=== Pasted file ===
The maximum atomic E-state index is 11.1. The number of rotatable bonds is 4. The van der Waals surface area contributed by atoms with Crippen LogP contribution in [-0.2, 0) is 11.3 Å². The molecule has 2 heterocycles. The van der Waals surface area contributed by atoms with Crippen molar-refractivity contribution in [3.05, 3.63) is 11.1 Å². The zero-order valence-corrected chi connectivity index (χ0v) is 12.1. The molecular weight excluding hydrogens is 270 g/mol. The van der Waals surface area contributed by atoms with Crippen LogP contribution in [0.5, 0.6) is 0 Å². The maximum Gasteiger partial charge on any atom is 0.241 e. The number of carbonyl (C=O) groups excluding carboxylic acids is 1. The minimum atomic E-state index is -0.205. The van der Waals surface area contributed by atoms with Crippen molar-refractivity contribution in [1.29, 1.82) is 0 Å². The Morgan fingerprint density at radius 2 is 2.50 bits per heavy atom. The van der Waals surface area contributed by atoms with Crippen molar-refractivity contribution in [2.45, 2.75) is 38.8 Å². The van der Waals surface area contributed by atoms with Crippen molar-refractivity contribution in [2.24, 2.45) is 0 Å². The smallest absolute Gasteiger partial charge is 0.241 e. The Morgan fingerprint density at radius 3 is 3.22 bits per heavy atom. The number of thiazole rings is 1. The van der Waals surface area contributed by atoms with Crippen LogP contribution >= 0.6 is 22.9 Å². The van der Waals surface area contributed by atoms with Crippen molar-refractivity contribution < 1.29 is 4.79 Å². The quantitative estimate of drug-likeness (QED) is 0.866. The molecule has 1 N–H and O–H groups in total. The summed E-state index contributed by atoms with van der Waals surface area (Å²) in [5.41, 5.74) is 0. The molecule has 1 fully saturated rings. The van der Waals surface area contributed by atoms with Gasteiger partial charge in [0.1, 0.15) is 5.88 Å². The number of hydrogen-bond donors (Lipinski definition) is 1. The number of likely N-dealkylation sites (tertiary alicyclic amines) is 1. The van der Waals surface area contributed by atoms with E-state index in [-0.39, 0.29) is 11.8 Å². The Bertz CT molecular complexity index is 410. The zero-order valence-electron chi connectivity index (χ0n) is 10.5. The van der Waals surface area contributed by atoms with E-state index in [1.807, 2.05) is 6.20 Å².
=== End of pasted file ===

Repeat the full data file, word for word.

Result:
The maximum atomic E-state index is 11.1. The number of rotatable bonds is 4. The van der Waals surface area contributed by atoms with Crippen LogP contribution in [-0.2, 0) is 11.3 Å². The molecule has 2 heterocycles. The van der Waals surface area contributed by atoms with Crippen molar-refractivity contribution in [3.05, 3.63) is 11.1 Å². The zero-order valence-corrected chi connectivity index (χ0v) is 12.1. The molecular weight excluding hydrogens is 270 g/mol. The van der Waals surface area contributed by atoms with Crippen LogP contribution in [0.5, 0.6) is 0 Å². The maximum Gasteiger partial charge on any atom is 0.241 e. The number of carbonyl (C=O) groups excluding carboxylic acids is 1. The minimum atomic E-state index is -0.205. The van der Waals surface area contributed by atoms with Crippen molar-refractivity contribution in [1.29, 1.82) is 0 Å². The Morgan fingerprint density at radius 2 is 2.50 bits per heavy atom. The van der Waals surface area contributed by atoms with Crippen molar-refractivity contribution in [2.45, 2.75) is 38.8 Å². The van der Waals surface area contributed by atoms with Crippen molar-refractivity contribution in [2.24, 2.45) is 0 Å². The smallest absolute Gasteiger partial charge is 0.241 e. The Morgan fingerprint density at radius 3 is 3.22 bits per heavy atom. The number of thiazole rings is 1. The van der Waals surface area contributed by atoms with Crippen LogP contribution >= 0.6 is 22.9 Å². The van der Waals surface area contributed by atoms with Crippen molar-refractivity contribution < 1.29 is 4.79 Å². The quantitative estimate of drug-likeness (QED) is 0.866. The molecule has 1 N–H and O–H groups in total. The summed E-state index contributed by atoms with van der Waals surface area (Å²) in [5.41, 5.74) is 0. The molecule has 1 fully saturated rings. The van der Waals surface area contributed by atoms with Gasteiger partial charge in [0.1, 0.15) is 5.88 Å². The number of hydrogen-bond donors (Lipinski definition) is 1. The number of likely N-dealkylation sites (tertiary alicyclic amines) is 1. The van der Waals surface area contributed by atoms with E-state index in [-0.39, 0.29) is 11.8 Å². The Bertz CT molecular complexity index is 410. The zero-order valence-electron chi connectivity index (χ0n) is 10.5. The van der Waals surface area contributed by atoms with E-state index in [1.807, 2.05) is 6.20 Å².